In the last half century, the biological model of mental disorders, and especially the psychotic ones, has gained such prevalence that discussing anything but genes, dopamine, and cerebral ventricles is considered obsolete and non- scientific. There were various forms of resistance to admitting the importance of trauma, including tendency that the best-selling textbooks report about trauma in a misconceived and one-sided way (Brand & McEwan, 2015). It was only in recent times that enough evidence was gathered to make it even more obvious that trauma plays an important role in both development and clinically relevant conditions of a huge number of children and adults. The most troubling aspect of this situation, however, is not denial of the importance of trauma, but the ensuing impossibility for persons with mental disorders to get what they need at the institutions that are meant to provide help. Traumatized persons are more often hospitalized than non-traumatized persons with mental disorders (Read et al., 2004), yet many of them get nothing but disappointment and conviction that help cannot be found, looking for the fault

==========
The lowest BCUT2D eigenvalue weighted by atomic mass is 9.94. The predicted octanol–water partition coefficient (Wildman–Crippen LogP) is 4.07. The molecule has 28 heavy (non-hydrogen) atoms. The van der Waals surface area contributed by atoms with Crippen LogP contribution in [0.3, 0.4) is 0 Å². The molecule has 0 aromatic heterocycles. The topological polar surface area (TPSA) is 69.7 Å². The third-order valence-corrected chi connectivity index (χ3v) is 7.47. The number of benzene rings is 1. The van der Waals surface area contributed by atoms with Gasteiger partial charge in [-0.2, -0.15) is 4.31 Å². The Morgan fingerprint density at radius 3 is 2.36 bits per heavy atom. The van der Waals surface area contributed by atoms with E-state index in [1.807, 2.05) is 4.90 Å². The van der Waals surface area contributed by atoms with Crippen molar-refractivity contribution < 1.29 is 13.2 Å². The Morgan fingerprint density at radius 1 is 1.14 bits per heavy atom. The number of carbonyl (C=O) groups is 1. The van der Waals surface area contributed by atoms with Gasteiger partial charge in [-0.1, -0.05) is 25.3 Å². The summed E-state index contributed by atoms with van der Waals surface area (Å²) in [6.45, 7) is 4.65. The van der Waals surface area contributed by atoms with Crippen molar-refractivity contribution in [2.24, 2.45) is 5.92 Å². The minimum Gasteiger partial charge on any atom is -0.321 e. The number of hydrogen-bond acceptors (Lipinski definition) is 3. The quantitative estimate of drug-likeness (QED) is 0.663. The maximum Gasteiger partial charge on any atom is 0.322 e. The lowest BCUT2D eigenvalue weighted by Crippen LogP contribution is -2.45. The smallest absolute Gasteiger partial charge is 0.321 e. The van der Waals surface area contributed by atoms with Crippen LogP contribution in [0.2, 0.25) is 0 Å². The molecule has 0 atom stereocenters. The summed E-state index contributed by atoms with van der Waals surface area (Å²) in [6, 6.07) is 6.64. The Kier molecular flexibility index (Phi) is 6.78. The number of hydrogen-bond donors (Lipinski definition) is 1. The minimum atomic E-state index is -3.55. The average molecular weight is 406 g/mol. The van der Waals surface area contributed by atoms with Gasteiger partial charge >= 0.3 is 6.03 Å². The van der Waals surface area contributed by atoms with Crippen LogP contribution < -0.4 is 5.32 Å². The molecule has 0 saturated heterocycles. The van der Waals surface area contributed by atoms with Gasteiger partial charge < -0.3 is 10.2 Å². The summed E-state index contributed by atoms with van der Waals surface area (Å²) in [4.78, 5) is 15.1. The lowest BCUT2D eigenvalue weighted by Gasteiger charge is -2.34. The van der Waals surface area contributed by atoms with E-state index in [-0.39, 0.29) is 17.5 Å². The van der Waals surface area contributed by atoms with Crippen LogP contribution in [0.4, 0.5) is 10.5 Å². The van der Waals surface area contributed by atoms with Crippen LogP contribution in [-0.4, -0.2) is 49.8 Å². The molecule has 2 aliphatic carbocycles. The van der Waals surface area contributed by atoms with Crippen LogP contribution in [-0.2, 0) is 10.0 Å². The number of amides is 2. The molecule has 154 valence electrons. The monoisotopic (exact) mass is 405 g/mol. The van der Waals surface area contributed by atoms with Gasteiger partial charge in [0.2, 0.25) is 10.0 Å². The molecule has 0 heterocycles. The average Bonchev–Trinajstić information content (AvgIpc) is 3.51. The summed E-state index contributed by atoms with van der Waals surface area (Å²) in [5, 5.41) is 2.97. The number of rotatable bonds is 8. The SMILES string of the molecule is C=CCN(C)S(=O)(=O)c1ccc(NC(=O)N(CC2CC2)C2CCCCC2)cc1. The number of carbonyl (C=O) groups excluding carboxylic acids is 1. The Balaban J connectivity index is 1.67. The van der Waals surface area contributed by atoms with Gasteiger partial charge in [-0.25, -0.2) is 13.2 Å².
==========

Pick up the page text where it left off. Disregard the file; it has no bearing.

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in themselves or allegedly incurable diseases instead of at the re-traumatizing nature of depersonalized institutions (see Dimitrijevic, in press). For all these reasons, the frequency and the role of trauma in the onset of various somatic and mental disorders have to be advocated and substantiated, and prevention and therapy of its consequences further developed. Otherwise, the world will remain full of unheard, unrecognized and wrongly treated „victims of peace“.

Acknowledgements:

The preparation of this paper was supported by Ministry of Education and Science of the Republic of Serbia, Grant No. 179018, and by „Trauma, Trust, and Memory“ Project funded by „German Academic Exchange Service [DAAD]“, Grant No. 57173352.